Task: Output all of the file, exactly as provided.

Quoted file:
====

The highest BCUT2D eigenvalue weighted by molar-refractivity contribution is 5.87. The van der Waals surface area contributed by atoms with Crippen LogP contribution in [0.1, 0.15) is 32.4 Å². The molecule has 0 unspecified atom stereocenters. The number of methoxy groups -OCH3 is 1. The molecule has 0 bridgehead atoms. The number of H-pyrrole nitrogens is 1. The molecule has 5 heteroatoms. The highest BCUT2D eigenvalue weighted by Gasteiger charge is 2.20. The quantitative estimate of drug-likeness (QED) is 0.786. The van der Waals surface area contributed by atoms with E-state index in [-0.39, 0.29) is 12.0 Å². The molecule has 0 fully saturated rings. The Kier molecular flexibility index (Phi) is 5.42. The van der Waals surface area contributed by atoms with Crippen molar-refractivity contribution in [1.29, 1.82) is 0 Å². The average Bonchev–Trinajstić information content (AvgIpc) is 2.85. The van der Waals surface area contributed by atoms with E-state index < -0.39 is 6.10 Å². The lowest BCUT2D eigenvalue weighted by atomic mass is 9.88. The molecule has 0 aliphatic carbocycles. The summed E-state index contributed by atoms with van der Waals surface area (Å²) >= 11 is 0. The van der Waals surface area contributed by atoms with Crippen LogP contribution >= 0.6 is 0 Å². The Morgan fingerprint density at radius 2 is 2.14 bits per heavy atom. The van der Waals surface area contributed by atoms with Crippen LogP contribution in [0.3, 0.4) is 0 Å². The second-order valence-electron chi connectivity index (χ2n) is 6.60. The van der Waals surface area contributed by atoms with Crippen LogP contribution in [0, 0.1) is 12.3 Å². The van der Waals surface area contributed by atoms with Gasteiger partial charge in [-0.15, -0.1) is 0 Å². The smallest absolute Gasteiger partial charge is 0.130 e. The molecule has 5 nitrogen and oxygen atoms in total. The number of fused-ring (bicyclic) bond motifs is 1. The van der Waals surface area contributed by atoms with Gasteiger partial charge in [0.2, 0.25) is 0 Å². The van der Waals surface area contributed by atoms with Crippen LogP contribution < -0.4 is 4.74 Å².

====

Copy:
The highest BCUT2D eigenvalue weighted by molar-refractivity contribution is 5.87. The van der Waals surface area contributed by atoms with Crippen LogP contribution in [0.1, 0.15) is 32.4 Å². The molecule has 0 unspecified atom stereocenters. The number of methoxy groups -OCH3 is 1. The molecule has 0 bridgehead atoms. The number of H-pyrrole nitrogens is 1. The molecule has 5 heteroatoms. The highest BCUT2D eigenvalue weighted by Gasteiger charge is 2.20. The quantitative estimate of drug-likeness (QED) is 0.786. The van der Waals surface area contributed by atoms with E-state index in [-0.39, 0.29) is 12.0 Å². The molecule has 0 fully saturated rings. The Kier molecular flexibility index (Phi) is 5.42. The van der Waals surface area contributed by atoms with Crippen molar-refractivity contribution in [1.29, 1.82) is 0 Å². The average Bonchev–Trinajstić information content (AvgIpc) is 2.85. The van der Waals surface area contributed by atoms with E-state index < -0.39 is 6.10 Å². The lowest BCUT2D eigenvalue weighted by atomic mass is 9.88. The molecule has 0 aliphatic carbocycles. The summed E-state index contributed by atoms with van der Waals surface area (Å²) >= 11 is 0. The van der Waals surface area contributed by atoms with Crippen LogP contribution >= 0.6 is 0 Å². The Morgan fingerprint density at radius 2 is 2.14 bits per heavy atom. The van der Waals surface area contributed by atoms with Crippen LogP contribution in [0.3, 0.4) is 0 Å². The second-order valence-electron chi connectivity index (χ2n) is 6.60. The van der Waals surface area contributed by atoms with Crippen LogP contribution in [0, 0.1) is 12.3 Å². The van der Waals surface area contributed by atoms with Gasteiger partial charge in [-0.15, -0.1) is 0 Å². The smallest absolute Gasteiger partial charge is 0.130 e. The molecule has 5 nitrogen and oxygen atoms in total. The number of fused-ring (bicyclic) bond motifs is 1. The van der Waals surface area contributed by atoms with Gasteiger partial charge in [0.2, 0.25) is 0 Å². The van der Waals surface area contributed by atoms with Crippen LogP contribution < -0.4 is 4.74 Å².